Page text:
Lunar Eclipse Starts off ARRL Field Day
This Saturday morning -- June 26 -- beginning around 1017 UTC, take a look up in sky. If you’re in the central and western portions of the US and Canada, you have a good chance of seeing a partial lunar eclipse. Unfortunately, people in New England and Northeastern Canada will just miss the eclipse, as the Moon sets shortly before it begins. If you’re out camping, getting ready for Field Day to start, this is a great time to view a lunar phenomenon that only happens a few times a year.
A lunar eclipse occurs when the moon passes behind the Earth such that the Earth blocks the Sun’s rays from striking the Moon. This can occur only when the Sun, Earth and Moon are aligned exactly, or very closely so, with the Earth in the middle. Hence, there is always a full moon the night of a lunar eclipse.
According to NASA Science Editor Dr Tony Phillips, this lunar eclipse will be a “big one” for many residents of the USA. The eclipse begins at 3:17 AM PDT (1017 UTC) when the Moon enters the sunset-colored shadow of Earth. By 4:38 AM PDT (1138 UTC) -- the moment of greatest eclipse -- 54 percent of the Moon’s diameter will be covered. From beginning to end, the event will last almost three hours.
“Although the eclipse is only partial, it will be magnified in size and charm by the ‘Moon Illusion’ -- a result of the eclipse occurring close to the horizon from viewing sites in the USA,” Phillips said. “For reasons not fully understood by astronomers or psychologists, low-hanging Moons look unnaturally large when they beam through trees, buildings and other foreground objects. In fact, a low Moon is no wider than any other Moon -- cameras prove it -- but the human brain insists otherwise. Who are we to argue?”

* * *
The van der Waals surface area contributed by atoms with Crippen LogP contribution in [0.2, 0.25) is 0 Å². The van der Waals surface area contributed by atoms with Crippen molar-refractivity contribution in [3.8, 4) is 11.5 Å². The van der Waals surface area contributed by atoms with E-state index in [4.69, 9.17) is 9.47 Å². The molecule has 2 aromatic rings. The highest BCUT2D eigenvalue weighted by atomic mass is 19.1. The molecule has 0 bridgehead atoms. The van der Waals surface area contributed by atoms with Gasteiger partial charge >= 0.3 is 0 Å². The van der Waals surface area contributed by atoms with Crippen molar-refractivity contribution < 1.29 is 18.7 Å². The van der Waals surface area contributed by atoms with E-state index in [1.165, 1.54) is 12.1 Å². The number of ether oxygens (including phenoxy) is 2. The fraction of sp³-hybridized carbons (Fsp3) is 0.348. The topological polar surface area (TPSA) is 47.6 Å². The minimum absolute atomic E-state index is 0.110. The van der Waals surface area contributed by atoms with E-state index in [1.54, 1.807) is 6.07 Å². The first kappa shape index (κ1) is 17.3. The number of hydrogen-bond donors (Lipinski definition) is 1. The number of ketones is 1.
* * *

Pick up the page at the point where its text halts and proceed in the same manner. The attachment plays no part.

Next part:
The effect will be particularly strong in western and central parts of the USA and Canada where the Moon will be setting as the eclipse reaches maximum. Phillips advises observers to look low and to the west just before dawn. He notes that just because the Moon looks to be “extra size,” it’s just an illusion and in no way detracts from the beauty.
Halfway around the world, observers in India, Japan and parts of East Asia will experience the same phenomenon. They’ll see the eclipse on Saturday evening as the Moon is rising. The Moon Illusion will be fully active as Earth’s shadow sweeps across low-hanging lunar terrain. “It almost makes you feel sorry for people living on the dreamy islands of the South Pacific,” Phillips explained. “There, the eclipse takes place directly overhead, high in the midnight sky where the Moon Illusion does not work. That’s okay. A partial lunar eclipse is a beautiful thing all by itself.”
Click here for tips on how to best photograph a lunar eclipse.